|Your baby probably learns more in the first year of life than he will in four years of college. That first year is full of amazing learning and growth, as the sounds, sights, smells, textures, and tastes in your infant's environment quickly become ordered and organized.
At the Early Social Cognition Laboratory, we study how babies come to understand themselves and the world around them. Consider the game of peek-a-boo, for example:   children learn about prediction and surprise at a very young age.
While your baby is too young to enroll in college classes, she may have a great deal to teach college professors. We've been studying Charlottesville babies for over thirty years--a whole generation of children teaching scientists how babies think and grow.
A typical experimental session lasts less than half an hour, and mothers stay with their babies the entire time. At the end of the session, your baby will take home a small gift to show our appreciation.
Most mothers and children enjoy participating in our research. Many have been in more than one study, often with more than one of their children. In addition, we have extra staff on hand to play with your other children if they come with you.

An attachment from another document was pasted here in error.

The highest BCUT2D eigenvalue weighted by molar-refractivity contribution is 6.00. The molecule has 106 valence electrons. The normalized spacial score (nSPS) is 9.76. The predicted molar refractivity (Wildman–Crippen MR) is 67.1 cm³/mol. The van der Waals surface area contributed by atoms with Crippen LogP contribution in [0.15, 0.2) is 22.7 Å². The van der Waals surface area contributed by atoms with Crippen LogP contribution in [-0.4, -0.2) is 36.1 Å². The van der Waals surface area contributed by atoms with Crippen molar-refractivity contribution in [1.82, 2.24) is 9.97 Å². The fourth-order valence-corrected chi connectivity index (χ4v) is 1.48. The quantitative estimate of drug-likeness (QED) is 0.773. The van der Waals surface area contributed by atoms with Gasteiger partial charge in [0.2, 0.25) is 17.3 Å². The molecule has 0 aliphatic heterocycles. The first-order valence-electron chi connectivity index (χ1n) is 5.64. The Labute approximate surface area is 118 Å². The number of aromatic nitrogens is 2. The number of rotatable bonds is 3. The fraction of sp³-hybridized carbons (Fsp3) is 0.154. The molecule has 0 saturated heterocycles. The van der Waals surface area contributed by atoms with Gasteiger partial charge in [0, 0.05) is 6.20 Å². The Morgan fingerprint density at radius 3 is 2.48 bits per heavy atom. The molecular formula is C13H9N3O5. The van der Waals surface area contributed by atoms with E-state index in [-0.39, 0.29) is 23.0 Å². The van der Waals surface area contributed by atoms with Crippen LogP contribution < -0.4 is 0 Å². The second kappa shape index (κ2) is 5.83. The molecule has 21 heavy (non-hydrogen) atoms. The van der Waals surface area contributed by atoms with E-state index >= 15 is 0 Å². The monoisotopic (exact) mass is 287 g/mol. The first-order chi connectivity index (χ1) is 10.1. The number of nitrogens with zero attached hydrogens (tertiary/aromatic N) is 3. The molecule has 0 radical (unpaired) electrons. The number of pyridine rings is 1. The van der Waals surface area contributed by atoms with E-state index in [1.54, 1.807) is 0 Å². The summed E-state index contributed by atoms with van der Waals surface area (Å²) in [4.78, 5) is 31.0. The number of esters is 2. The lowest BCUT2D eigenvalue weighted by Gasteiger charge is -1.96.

How do we choose the children we study? We maintain a database, called the Babypool, of children born in local hospitals, taking our information from birth records published in the newspapers. But we know there are lots of children in our area who are not in the Babypool. Many of the young children in Charlottesville were born elsewhere, or their families have moved since they were born, or maybe we just can't find a phone number to contact their parents. So we're always trying to update or add to the Babypool.
|If you would like to participate in our research, please take a few minutes to register your baby in the Babypool. We promise not to give this information to anyone else. Only developmental psychology researchers from the University of Virginia will call you.|